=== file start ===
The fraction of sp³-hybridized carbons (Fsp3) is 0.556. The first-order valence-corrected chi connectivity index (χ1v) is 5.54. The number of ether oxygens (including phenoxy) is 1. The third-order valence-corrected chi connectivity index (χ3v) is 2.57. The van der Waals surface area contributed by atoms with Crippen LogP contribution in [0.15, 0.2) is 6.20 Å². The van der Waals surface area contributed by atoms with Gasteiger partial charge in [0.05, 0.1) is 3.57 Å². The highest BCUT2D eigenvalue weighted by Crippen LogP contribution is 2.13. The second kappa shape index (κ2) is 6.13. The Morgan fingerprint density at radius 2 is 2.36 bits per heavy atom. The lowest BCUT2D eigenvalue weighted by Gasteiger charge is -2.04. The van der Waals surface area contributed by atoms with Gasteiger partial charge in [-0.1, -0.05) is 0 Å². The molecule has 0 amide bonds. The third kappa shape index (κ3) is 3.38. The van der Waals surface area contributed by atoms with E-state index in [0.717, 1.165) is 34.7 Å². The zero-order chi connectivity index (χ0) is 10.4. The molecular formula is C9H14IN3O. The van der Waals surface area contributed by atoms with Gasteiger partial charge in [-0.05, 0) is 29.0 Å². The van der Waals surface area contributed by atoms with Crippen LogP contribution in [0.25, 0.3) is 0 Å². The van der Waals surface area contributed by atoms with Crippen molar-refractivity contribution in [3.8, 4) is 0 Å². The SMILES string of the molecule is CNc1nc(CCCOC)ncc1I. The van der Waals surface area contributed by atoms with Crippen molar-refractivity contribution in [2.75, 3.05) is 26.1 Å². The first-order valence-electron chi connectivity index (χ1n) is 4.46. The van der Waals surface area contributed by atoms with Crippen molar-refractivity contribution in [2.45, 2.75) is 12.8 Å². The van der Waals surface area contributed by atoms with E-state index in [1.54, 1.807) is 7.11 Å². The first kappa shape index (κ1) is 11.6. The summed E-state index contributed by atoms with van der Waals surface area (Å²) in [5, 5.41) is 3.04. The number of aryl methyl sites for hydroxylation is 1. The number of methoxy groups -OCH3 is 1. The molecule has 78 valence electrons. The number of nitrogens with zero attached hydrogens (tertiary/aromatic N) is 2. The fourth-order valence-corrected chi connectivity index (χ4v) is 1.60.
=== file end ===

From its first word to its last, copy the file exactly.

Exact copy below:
The fraction of sp³-hybridized carbons (Fsp3) is 0.556. The first-order valence-corrected chi connectivity index (χ1v) is 5.54. The number of ether oxygens (including phenoxy) is 1. The third-order valence-corrected chi connectivity index (χ3v) is 2.57. The van der Waals surface area contributed by atoms with Crippen LogP contribution in [0.15, 0.2) is 6.20 Å². The van der Waals surface area contributed by atoms with Gasteiger partial charge in [0.05, 0.1) is 3.57 Å². The highest BCUT2D eigenvalue weighted by Crippen LogP contribution is 2.13. The second kappa shape index (κ2) is 6.13. The Morgan fingerprint density at radius 2 is 2.36 bits per heavy atom. The lowest BCUT2D eigenvalue weighted by Gasteiger charge is -2.04. The van der Waals surface area contributed by atoms with Gasteiger partial charge in [-0.1, -0.05) is 0 Å². The molecule has 0 amide bonds. The third kappa shape index (κ3) is 3.38. The van der Waals surface area contributed by atoms with E-state index in [0.717, 1.165) is 34.7 Å². The zero-order chi connectivity index (χ0) is 10.4. The molecular formula is C9H14IN3O. The van der Waals surface area contributed by atoms with Gasteiger partial charge in [-0.05, 0) is 29.0 Å². The van der Waals surface area contributed by atoms with Crippen LogP contribution in [0.25, 0.3) is 0 Å². The van der Waals surface area contributed by atoms with Crippen molar-refractivity contribution in [3.8, 4) is 0 Å². The SMILES string of the molecule is CNc1nc(CCCOC)ncc1I. The van der Waals surface area contributed by atoms with Crippen molar-refractivity contribution in [2.75, 3.05) is 26.1 Å². The first-order valence-electron chi connectivity index (χ1n) is 4.46. The van der Waals surface area contributed by atoms with Crippen molar-refractivity contribution in [2.45, 2.75) is 12.8 Å². The van der Waals surface area contributed by atoms with E-state index in [1.54, 1.807) is 7.11 Å². The first kappa shape index (κ1) is 11.6. The summed E-state index contributed by atoms with van der Waals surface area (Å²) in [5, 5.41) is 3.04. The number of aryl methyl sites for hydroxylation is 1. The number of methoxy groups -OCH3 is 1. The molecule has 78 valence electrons. The number of nitrogens with zero attached hydrogens (tertiary/aromatic N) is 2. The fourth-order valence-corrected chi connectivity index (χ4v) is 1.60.